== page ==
One of Egypt’s leading archaeologists has taken sides in a dispute over the possible location of Queen Nefertiti’s tomb - and said that any attempt to test the theory by making a hole in the wall will not be allowed.
The British Egyptologist Nicholas Reeves recently claimed that the tomb belonging to the 14th-century wife of Akhenaten could be in a concealed chamber behind one wall of the tomb of Tutankhamun - her step-son.
After looking at high-resolution images, he concluded that some straight lines on the walls – previously hidden by colour and texture – may indicate the presence of a secret chamber.
Tutankhamun died at the age of 19, and it is thought that, due to his unexpected death, he may have been buried in a chamber of his step-mother’s tomb.
At the time, the Egyption antiquities minister Mamdouh al-Damaty said that there was a 90 per cent chance that there was “something” behind the walls.
But former antiquities minister and leading archaeologist Zahi Hawasshas told the Telegraph that Reeves’ theory is “baseless”.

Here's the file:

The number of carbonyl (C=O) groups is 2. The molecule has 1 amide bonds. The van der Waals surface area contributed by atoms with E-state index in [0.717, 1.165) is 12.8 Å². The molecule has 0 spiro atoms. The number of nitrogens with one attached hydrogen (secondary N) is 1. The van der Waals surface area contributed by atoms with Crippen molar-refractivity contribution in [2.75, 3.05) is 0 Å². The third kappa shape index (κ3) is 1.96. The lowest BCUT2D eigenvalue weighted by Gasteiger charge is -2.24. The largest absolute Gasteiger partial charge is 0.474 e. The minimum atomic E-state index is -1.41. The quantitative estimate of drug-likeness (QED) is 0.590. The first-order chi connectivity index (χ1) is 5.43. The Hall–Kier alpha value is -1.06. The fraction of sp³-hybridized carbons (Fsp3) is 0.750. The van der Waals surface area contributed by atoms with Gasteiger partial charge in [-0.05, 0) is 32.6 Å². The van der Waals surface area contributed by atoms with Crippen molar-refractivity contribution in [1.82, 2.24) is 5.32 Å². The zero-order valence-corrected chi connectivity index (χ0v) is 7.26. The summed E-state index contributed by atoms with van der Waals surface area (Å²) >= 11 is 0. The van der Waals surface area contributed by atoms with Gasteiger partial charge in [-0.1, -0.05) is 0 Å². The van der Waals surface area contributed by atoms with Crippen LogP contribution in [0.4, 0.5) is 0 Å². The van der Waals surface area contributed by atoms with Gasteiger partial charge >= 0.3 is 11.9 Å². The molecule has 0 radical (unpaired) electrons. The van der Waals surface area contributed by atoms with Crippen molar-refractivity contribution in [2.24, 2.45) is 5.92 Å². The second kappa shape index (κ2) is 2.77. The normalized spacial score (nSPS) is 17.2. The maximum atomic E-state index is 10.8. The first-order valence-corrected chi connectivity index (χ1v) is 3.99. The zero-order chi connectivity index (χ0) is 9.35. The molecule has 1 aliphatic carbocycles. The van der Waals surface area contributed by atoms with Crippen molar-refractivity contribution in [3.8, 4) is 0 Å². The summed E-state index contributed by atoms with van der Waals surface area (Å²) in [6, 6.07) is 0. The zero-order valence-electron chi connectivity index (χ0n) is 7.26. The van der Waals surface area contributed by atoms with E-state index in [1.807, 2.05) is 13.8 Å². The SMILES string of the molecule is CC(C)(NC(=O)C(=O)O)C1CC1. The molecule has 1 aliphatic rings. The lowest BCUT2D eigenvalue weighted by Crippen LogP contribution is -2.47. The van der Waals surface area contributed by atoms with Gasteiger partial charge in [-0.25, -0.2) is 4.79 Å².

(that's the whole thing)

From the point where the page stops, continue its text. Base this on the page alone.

He said that he would never allow anyone to make a hole in Tutankhamun’s tomb in order to test the theory: “The tomb is very vulnerable; any hole may expose the paintings to complete collapse”.
Instead, Mr Hawass has his own theory about where Queen Nerfertiti might be.
He believes she is one of the two female mummies found in the Valley of the Queens.
The mummies have been taken to the Egyptian Museum for testing, where their DNA will be compared to that of the recently discovered mummy of Queen Mutnodjmet – Neferititi’s sister - to find out the truth.
Whatever the DNA tests reveal, however, Mr Hawass is adamant that no one will be allowed to damage Tutankhamun’s tomb , and therefore said Reeves’ theory was “born dead”.
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